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France – ANJ outlines speedier process for self-exclusion

By - 26 January 2021

French regulator National Games Authority (ANJ) has published its proposals to simplify the registration process and reduce delays to the country’s voluntary gambling ban.

Since December 31, the management of the file of voluntary gambling bans, previously kept by the Ministry of the Interior, has been entrusted to the ANJ. The regulator has proposed that the country needs a renovated and easily accessible web-based service, simplifying the process and reducing the time required to validate it.

“Players no longer have to travel to a police station and registration can now be done entirely online,” the ANJ said. “The voluntary ban on gambling is a strictly personal and confidential process, offered to players wishing to protect themselves against the risks associated with their excessive gambling (financial difficulties, psychological disorders linked to gambling). addiction, isolation, etc.). Guardians or curators who are legal representatives of a person having problems with the game can also request registration for the file. Today, more than 38,500 people are registered in the file, the management of which was previously entrusted to the Ministry of the Interior. ”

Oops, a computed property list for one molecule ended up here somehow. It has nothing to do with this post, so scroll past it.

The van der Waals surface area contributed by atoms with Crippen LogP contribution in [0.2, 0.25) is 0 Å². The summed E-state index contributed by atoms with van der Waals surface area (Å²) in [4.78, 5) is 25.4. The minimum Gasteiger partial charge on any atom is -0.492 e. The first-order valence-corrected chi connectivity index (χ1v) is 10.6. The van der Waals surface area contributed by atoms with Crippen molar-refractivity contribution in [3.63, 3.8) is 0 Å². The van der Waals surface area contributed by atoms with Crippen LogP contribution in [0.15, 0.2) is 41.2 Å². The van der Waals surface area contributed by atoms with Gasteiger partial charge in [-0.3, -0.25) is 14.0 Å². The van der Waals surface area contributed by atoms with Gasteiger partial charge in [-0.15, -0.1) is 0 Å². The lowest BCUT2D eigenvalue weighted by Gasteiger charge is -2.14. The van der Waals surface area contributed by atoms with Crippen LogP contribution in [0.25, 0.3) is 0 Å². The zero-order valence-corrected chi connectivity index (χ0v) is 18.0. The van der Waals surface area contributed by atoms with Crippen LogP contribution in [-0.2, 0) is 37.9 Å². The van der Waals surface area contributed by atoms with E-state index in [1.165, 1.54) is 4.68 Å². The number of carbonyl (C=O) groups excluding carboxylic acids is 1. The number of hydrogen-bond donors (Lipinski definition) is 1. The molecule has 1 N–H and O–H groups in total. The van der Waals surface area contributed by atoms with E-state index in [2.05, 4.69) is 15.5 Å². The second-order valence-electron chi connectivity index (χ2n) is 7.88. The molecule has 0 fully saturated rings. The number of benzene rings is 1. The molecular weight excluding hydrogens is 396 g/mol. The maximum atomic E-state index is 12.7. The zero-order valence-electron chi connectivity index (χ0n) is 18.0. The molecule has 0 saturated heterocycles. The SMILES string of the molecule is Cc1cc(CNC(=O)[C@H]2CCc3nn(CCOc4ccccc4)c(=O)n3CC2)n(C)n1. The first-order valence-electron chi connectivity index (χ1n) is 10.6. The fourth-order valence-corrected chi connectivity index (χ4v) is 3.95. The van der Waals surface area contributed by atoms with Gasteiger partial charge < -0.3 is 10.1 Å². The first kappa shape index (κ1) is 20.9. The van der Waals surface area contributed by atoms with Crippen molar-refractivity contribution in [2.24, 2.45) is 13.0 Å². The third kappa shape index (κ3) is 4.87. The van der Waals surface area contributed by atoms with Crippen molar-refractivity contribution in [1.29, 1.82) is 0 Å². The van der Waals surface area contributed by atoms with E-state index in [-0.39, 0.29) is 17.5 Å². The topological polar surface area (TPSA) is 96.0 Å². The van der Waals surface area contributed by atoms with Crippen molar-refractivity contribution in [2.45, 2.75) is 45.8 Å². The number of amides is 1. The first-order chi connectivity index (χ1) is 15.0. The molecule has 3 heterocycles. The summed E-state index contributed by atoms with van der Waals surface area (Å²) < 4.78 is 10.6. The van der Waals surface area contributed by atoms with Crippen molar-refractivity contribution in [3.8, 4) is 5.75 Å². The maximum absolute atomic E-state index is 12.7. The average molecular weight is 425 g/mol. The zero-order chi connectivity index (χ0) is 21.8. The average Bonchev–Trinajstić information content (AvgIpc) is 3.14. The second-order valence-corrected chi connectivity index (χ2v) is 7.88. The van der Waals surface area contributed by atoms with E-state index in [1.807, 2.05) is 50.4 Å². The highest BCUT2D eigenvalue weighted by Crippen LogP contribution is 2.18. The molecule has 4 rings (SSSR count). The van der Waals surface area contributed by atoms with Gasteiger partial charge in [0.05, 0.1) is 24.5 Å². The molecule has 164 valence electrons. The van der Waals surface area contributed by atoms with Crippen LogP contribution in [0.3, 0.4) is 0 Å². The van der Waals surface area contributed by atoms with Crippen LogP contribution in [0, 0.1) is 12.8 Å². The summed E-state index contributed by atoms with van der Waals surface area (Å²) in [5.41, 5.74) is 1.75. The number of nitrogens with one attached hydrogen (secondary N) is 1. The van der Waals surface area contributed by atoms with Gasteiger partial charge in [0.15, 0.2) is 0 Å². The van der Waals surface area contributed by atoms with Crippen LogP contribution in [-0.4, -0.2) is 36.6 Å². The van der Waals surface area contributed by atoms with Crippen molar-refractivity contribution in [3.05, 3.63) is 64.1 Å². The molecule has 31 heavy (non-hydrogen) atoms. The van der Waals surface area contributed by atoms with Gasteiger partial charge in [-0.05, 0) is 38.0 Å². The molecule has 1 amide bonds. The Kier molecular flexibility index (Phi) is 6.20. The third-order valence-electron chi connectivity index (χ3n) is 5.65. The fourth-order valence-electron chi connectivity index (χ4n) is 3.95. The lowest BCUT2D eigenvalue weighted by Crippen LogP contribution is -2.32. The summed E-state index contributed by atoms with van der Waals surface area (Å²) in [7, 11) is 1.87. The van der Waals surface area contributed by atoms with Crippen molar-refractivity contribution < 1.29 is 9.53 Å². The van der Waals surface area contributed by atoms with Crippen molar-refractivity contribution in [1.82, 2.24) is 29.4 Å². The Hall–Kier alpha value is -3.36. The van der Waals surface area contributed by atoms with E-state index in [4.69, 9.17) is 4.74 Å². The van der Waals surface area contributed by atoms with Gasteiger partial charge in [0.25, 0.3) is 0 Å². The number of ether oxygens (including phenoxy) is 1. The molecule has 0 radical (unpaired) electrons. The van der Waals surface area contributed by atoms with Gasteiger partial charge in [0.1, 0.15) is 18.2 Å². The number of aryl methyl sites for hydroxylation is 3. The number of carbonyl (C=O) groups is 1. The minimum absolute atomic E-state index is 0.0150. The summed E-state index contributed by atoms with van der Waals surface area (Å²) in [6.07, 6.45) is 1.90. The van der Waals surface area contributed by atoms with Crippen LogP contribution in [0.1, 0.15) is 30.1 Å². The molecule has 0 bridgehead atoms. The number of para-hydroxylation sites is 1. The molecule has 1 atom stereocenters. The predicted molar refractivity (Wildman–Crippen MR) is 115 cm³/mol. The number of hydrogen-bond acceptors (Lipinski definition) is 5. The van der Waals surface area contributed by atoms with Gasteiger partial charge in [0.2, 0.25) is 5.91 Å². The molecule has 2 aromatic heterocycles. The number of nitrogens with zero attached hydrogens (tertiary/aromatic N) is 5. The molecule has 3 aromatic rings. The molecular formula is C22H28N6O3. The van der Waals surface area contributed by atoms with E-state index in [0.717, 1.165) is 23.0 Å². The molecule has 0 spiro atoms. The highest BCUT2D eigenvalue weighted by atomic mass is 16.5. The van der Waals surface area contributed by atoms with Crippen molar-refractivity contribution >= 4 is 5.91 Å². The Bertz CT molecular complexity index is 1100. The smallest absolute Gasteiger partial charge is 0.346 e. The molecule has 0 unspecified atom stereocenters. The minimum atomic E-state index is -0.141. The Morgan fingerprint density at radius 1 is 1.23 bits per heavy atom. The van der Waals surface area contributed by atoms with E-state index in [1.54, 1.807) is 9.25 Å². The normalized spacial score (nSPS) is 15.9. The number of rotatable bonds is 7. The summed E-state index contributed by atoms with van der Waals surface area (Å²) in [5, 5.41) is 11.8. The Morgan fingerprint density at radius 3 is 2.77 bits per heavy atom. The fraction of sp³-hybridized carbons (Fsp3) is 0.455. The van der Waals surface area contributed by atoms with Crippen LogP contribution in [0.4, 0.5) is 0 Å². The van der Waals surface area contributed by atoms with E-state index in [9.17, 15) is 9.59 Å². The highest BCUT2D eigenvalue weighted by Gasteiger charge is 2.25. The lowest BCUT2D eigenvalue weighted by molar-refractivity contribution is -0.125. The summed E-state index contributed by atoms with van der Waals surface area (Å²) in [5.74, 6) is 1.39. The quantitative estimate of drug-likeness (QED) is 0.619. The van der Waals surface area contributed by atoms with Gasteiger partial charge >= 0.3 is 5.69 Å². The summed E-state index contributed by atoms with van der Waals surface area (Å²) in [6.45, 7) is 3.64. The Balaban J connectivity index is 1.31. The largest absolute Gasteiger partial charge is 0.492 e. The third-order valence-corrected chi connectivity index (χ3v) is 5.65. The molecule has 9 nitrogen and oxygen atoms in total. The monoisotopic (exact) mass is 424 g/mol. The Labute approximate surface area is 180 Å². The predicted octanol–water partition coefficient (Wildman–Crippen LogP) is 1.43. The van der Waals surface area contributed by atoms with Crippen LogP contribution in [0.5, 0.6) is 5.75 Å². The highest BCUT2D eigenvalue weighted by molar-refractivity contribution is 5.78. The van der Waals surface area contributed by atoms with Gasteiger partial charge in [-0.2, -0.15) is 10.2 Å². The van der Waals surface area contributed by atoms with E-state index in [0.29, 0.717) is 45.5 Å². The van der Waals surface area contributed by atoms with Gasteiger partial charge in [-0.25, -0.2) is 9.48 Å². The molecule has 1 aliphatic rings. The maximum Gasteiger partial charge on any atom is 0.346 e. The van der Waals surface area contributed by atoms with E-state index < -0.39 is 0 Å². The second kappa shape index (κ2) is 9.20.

The new registration process offered by the ANJ consists of three stages. The player submits his request for a ban on the online service www.interdictiondejeux.anj.fr or by mail. The ANJ quickly contacts the player by phone to verify his identity. Once the identity is verified, the ANJ confirms the registration by sending a letter.
This registration can prohibit access to casinos or gaming clubs, to sports betting sites, horse betting and online poker sites approved by the ANJ and finally to the games of the Française des jeux or the PMU made online. It will also work at points of sale if the player has a player account. The ban is valid for a minimum of three years. After this period, the person concerned can request the lifting of the ban at any time.

Until now, people wishing to register on this file had to go to a police station for an interview with a local correspondent of the Central Service of Races and Games (SCCJ) in order to finalise their registration. The average delay was about a month and a half, and the summons by the police could prove to be a deterrent. With this new system, the ANJ wants to reduce the effective registration time to a maximum of two weeks and make the process easier and less pressurised for the player.
After three years, if the player feels they no longer need this measure, he can request a lifting of the ban on the online service.

Mario Blaise, Psychiatrist, addictologist and member of the ANJ, said: “This new service should make it easier for players to resort to the voluntary ban on games. Problem gamblers think about it, they hear about it, but if the process is too complicated, they give up. We can hope that dematerialisation and management by the ANJ will allow those who wish to use it earlier in their course and more quickly. And we know that taking the step of reducing its access to the games offer is an important step for players in difficulty.”

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